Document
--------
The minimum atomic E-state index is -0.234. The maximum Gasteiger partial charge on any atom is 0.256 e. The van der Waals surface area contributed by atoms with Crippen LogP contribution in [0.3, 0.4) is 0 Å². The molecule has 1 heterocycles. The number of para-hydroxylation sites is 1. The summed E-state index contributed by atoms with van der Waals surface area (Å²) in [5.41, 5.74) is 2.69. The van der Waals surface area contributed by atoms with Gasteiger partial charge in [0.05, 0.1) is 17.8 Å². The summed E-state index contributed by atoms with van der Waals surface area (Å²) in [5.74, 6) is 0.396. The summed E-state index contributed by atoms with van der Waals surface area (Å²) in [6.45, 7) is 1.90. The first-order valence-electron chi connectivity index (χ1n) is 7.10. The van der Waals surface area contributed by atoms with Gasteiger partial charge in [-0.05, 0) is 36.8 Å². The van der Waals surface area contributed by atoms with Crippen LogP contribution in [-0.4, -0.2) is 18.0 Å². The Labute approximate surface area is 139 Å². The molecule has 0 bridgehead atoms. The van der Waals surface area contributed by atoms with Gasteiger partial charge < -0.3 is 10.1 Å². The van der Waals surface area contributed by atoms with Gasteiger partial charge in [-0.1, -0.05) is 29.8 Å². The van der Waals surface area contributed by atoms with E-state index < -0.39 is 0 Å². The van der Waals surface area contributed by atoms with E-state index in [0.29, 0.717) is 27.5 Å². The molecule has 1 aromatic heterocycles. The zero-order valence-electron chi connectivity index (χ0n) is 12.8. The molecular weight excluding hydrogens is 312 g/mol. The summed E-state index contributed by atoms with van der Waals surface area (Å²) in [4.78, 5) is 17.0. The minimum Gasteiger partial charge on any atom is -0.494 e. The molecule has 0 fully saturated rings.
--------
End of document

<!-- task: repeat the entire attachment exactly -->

The minimum atomic E-state index is -0.234. The maximum Gasteiger partial charge on any atom is 0.256 e. The van der Waals surface area contributed by atoms with Crippen LogP contribution in [0.3, 0.4) is 0 Å². The molecule has 1 heterocycles. The number of para-hydroxylation sites is 1. The summed E-state index contributed by atoms with van der Waals surface area (Å²) in [5.41, 5.74) is 2.69. The van der Waals surface area contributed by atoms with Gasteiger partial charge in [0.05, 0.1) is 17.8 Å². The summed E-state index contributed by atoms with van der Waals surface area (Å²) in [5.74, 6) is 0.396. The summed E-state index contributed by atoms with van der Waals surface area (Å²) in [6.45, 7) is 1.90. The first-order valence-electron chi connectivity index (χ1n) is 7.10. The van der Waals surface area contributed by atoms with Gasteiger partial charge in [-0.05, 0) is 36.8 Å². The van der Waals surface area contributed by atoms with Crippen LogP contribution in [-0.4, -0.2) is 18.0 Å². The Labute approximate surface area is 139 Å². The molecule has 0 bridgehead atoms. The van der Waals surface area contributed by atoms with Gasteiger partial charge < -0.3 is 10.1 Å². The van der Waals surface area contributed by atoms with Gasteiger partial charge in [-0.1, -0.05) is 29.8 Å². The van der Waals surface area contributed by atoms with E-state index < -0.39 is 0 Å². The van der Waals surface area contributed by atoms with E-state index in [0.29, 0.717) is 27.5 Å². The molecule has 1 aromatic heterocycles. The zero-order valence-electron chi connectivity index (χ0n) is 12.8. The molecular weight excluding hydrogens is 312 g/mol. The summed E-state index contributed by atoms with van der Waals surface area (Å²) in [4.78, 5) is 17.0. The minimum Gasteiger partial charge on any atom is -0.494 e. The molecule has 0 fully saturated rings.